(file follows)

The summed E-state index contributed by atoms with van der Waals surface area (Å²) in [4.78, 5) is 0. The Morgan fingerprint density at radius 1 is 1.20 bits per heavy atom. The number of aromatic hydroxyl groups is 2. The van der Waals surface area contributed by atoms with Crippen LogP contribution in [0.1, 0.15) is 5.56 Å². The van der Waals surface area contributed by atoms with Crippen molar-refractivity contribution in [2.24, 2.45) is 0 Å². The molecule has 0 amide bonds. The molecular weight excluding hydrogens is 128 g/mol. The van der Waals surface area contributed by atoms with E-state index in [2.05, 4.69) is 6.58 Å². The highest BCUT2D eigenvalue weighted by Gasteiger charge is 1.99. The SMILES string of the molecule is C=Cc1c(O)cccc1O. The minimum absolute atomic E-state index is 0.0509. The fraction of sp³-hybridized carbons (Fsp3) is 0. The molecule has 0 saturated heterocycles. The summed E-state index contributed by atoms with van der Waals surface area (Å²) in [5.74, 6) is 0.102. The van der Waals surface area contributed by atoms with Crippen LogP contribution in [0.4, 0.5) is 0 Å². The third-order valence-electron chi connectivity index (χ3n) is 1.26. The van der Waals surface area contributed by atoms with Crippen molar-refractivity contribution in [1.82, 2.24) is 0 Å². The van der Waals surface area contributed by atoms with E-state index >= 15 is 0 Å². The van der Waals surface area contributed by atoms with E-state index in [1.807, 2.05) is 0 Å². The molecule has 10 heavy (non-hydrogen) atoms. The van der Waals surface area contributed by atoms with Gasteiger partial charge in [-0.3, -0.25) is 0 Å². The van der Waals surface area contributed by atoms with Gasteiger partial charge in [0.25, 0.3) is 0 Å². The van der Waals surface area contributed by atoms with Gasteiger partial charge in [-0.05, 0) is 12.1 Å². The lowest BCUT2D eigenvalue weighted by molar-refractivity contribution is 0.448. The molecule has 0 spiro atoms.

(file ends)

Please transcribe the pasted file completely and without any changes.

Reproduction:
The summed E-state index contributed by atoms with van der Waals surface area (Å²) in [4.78, 5) is 0. The Morgan fingerprint density at radius 1 is 1.20 bits per heavy atom. The number of aromatic hydroxyl groups is 2. The van der Waals surface area contributed by atoms with Crippen LogP contribution in [0.1, 0.15) is 5.56 Å². The van der Waals surface area contributed by atoms with Crippen molar-refractivity contribution in [2.24, 2.45) is 0 Å². The molecule has 0 amide bonds. The molecular weight excluding hydrogens is 128 g/mol. The van der Waals surface area contributed by atoms with E-state index in [2.05, 4.69) is 6.58 Å². The highest BCUT2D eigenvalue weighted by Gasteiger charge is 1.99. The SMILES string of the molecule is C=Cc1c(O)cccc1O. The minimum absolute atomic E-state index is 0.0509. The fraction of sp³-hybridized carbons (Fsp3) is 0. The molecule has 0 saturated heterocycles. The summed E-state index contributed by atoms with van der Waals surface area (Å²) in [5.74, 6) is 0.102. The van der Waals surface area contributed by atoms with Crippen LogP contribution in [0.4, 0.5) is 0 Å². The third-order valence-electron chi connectivity index (χ3n) is 1.26. The van der Waals surface area contributed by atoms with Crippen molar-refractivity contribution in [1.82, 2.24) is 0 Å². The van der Waals surface area contributed by atoms with E-state index >= 15 is 0 Å². The van der Waals surface area contributed by atoms with E-state index in [1.807, 2.05) is 0 Å². The molecule has 10 heavy (non-hydrogen) atoms. The van der Waals surface area contributed by atoms with Gasteiger partial charge in [-0.3, -0.25) is 0 Å². The van der Waals surface area contributed by atoms with Gasteiger partial charge in [0.25, 0.3) is 0 Å². The van der Waals surface area contributed by atoms with Gasteiger partial charge in [-0.05, 0) is 12.1 Å². The lowest BCUT2D eigenvalue weighted by molar-refractivity contribution is 0.448. The molecule has 0 spiro atoms.